by Cyclist Yoni, rides Brompton, Gravel and MTB
One of Cyclondon‘s most pressing aims is to help newbie cyclists getting comfortable with cycling. Those of you who have just now taken on cycling, may have some questions concerning some longer than usual rides, the most common one would be “What to pack for a long ride”. We are meant to be a blog by cyclists for cyclists, and rather than some super-duper gear review which isn’t useful to 99% of us, we will try to help you tackle issues as mentioned above.
“What to pack for a long ride” can be a straightforward question for some, yet an overwhelming one for a newbie rider. I’ve asked the same question to some experienced riders and got different answers. In this short guide, I’ll try to cover the bear necessities, and their derivatives, i.e. – when talking about water, I’ll try to mention what are the best options out there.
So… I already mentioned water. You’d think water is trivial, right? Well… you’d be surprised. Water is the first thing that runs out on a long ride. Some cyclists don’t even have a water bottle cage installed! Especially in a country where the weather doesn’t get too hot, it’s important to pack water, as one may think that if it’s cool – it’s excessive. It’s not! You’re body loses a lot of water when performing physical activity, and you need to replenish its reserves or you risk harming yourselves.
Whether you’d like an extra bottle holder, or a backpack hydration system, it’s important to have more than the 500cc which one bottle holds. Alternatively, plan a root with a “pit stop”: a local pub or even a grocery store, where you can “fill her up”.
Suiting attire and gear
There are many attire/gear recommendations I can give here. Instead, i’ll just advise to be prepared. for a long ride, pack whatever clothes that make you comfortable, but make sure to be prepared in terms of weather just as you’re prepared in terms of your equipment. Don’t go off road with road bike wheels, don’t ever ride without a helmet, wear sunscreen 😉
💡 Weather – the UK weather changes a lot, a day’s ride can start off in ‘summer’ and end up in ‘winter’. Don’t be ill prepared. i.e. Don’t go cycling with a tank top, when you know you’ll only return after dark. If you’re riding in winter – use our cycling jackets review to prepare yourself.
Be prepared for a puncture
Punctures are a part of a cyclist’s life, they’re common and will creep up on you in the most annoying times. I.e. – on the morning commute, bang in the middle of the track, etc.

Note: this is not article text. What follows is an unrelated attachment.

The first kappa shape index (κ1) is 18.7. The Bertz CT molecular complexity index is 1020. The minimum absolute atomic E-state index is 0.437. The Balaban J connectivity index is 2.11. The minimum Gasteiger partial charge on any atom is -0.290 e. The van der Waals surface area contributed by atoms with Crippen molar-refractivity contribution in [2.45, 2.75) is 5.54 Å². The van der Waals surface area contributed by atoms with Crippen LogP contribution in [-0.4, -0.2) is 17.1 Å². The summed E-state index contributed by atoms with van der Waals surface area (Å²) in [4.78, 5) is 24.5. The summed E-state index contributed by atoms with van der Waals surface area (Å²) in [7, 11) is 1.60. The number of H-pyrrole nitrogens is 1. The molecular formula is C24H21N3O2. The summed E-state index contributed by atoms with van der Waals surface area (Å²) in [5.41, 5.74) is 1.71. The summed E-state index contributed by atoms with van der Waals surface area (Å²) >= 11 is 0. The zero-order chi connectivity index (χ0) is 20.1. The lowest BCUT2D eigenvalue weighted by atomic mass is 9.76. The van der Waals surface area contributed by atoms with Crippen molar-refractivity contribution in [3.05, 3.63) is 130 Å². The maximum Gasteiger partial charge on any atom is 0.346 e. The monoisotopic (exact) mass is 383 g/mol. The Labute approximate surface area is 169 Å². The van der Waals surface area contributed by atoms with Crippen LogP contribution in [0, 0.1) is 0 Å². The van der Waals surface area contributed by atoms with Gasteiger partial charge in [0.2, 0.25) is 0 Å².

So what can you do about it? Well, the only way to almost completely prevent punctures is to go ‘tubeless’. That is to buy special wheels that don’t need an inner tube. However, this doesn’t guarantee 100% prevention, the riding experience may not be the best for some. So what else is there to do? much like the boy-scouts – be prepared!
Learn how to change tube – Changing a tube is a skill one can easily learn. True, the first few attempts will take longer and your fingernails may break a bit, but after a few goes you’ll be an expert.
Watch YouTube videos and make sure you know how to successfully detach and reassemble the rear wheel (yes, the one with all the gears) and how to insert the tube without damaging it.
Learn how to use a puncture kit – While it’s advisable to use a spare tube in mid track, one can easily learn to patch up an inner tube. My dad used to test me, and till this day I’m always extra proud of myself when I’ve successfully found the source of the puncture using a bucket full of water.
It’s pretty straightforward in 5 quick steps:  inflate the tube (after you’ve taken it out of the wheel, using the plastic lever carefully),  put it in a bucket full of water and find the air leek.  Dry the area, smooth it out with sandpaper and mark it with chalk.
 Apply glue generously around the marked area and let it dry a bit,  then apply the patch making sure it isn’t loose at any end. Finally, re-inflate the tube and if it doesn’t deflate overtime – you’re ready to reuse it.  Deflate mostly and refit inside the wheel without damaging the tube.
Quick fix kits – Kits which will seal and inflate your tyre at the same time. There’s one by Zefal, and another by Muc-Off. Whether these actually work, well that depends on how small is your puncture. Quite frankly, the better option would be to carry with you a spare tube.